At the conclusion of the services, the branch president, Irving Wilson, asked if he could meet with me. At this meeting, he handed to me a copy of the Improvement Era, forerunner of today’s Ensign. Pointing to a picture of one of our new chapels in Australia, President Wilson declared, “This is the building we need here in St. Thomas.”

I smiled and responded, “When we have enough members here to justify and to pay for such a building, I am sure we will have one.” At that time, the local members were required to raise 30 percent of the cost of the site and the building, in addition to the payment of tithing and other offerings.

He countered, “Our children are growing to maturity. We need that building, and we need it now!”

I provided encouragement for them to grow in numbers by their personal efforts to fellowship and teach. The outcome is a classic example of faith, coupled with effort and crowned with testimony.

President Wilson requested six additional missionaries to be assigned to St. Thomas. When this was accomplished, he called the missionaries to a meeting in the back room of his small jewelry store, where they knelt in prayer. He then asked one elder to hand to him the yellow-page telephone directory, which was on a nearby table. President Wilson took the book in hand and observed, “If we are ever to have our dream building in St. Thomas, we will need a Latter-day Saint to design it. Since we do not have a member who is an architect, we will simply have to convert one.” With his finger moving down the column of listed architects, he paused at one name and said, “This is the one we will invite to my home to hear the message of the Restoration.”

President Wilson followed the same procedure with regard to plumbers, electricians, and craftsmen of every description. Nor did he neglect other professions, feeling a desire for a well-balanced branch. The individuals were invited to his home to meet the missionaries, the truth was taught, testimonies were borne and conversion resulted. Those newly baptized then repeated the procedure themselves, inviting others to listen, week after week and month after month.

The St. Thomas Branch experienced marvelous growth. Within two and one-half years, a site was obtained, a beautiful building was constructed, and an inspired dream became a living reality. That branch is now a thriving ward in a stake of Zion.
When I reflect on the town of St. Thomas, I dwell not on the ward’s hundreds of members and many dozens of families; rather, in memory I return to that sparse sacrament meeting in the lodge-hall basement and the Lord’s promise, “Where two or three are gathered together in my name, there am I in the midst of them.” (Matthew 18:20.)" (Thomas S. Monson, “Days Never to Be Forgotten,” Ensign, [November 1990]: 67).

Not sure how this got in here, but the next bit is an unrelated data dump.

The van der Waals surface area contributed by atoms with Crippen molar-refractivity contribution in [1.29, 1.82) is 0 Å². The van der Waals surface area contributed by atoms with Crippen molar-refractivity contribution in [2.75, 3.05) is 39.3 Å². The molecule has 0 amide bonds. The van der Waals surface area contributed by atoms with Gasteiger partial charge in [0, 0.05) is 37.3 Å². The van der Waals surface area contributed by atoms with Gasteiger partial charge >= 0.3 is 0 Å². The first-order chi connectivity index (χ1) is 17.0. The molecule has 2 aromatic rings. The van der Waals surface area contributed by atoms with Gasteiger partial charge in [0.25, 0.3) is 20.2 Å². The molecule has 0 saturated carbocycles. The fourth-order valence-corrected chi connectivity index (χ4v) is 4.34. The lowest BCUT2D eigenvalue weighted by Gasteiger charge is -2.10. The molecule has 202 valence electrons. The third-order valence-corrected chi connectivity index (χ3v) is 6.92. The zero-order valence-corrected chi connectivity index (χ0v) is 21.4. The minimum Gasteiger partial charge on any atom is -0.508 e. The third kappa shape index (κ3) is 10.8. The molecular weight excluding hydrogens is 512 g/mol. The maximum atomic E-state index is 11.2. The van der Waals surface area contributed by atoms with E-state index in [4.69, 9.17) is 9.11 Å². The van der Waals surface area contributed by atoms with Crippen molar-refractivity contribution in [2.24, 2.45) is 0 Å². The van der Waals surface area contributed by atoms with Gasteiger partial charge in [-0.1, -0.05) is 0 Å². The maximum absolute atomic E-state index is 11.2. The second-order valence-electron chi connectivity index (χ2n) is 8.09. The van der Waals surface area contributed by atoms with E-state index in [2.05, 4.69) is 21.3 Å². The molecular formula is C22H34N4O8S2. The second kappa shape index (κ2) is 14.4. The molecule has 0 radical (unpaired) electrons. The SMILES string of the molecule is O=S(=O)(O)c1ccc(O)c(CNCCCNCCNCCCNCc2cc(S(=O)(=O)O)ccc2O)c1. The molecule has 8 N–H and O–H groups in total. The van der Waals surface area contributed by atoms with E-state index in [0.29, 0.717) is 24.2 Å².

"When I think of righteous individuals, the names of Gustav and Margarete Wacker come readily to mind. Let me describe them. I first met the Wackers when I was called to preside over the Canadian Mission in 1959. They had immigrated to Kingston, Ontario, Canada, from their native Germany.

Brother Wacker earned his living as a barber. His means were limited, but he and Sister Wacker always paid more than a tenth as tithing. As branch president, Brother Wacker started a missionary fund, and for months at a time he was the only contributor. When there were missionaries in the city, the Wackers fed and cared for them, and the missionaries never left the Wacker home without some tangible donation to their work and welfare.

Gustav and Margarete Wacker's home was a heaven. They were not blessed with children, but they mothered and fathered their many Church visitors. Men and women of learning and sophistication sought out these humble, unlettered servants of God and counted themselves fortunate if they could spend an hour in their presence. The Wackers' appearance was ordinary, their English halting and somewhat difficult to understand, their home unpretentious. They didn't own a car or a television, nor did they do any of the things to which the world usually pays attention. Yet the faithful beat a path to their door in order to partake of the spirit that was there.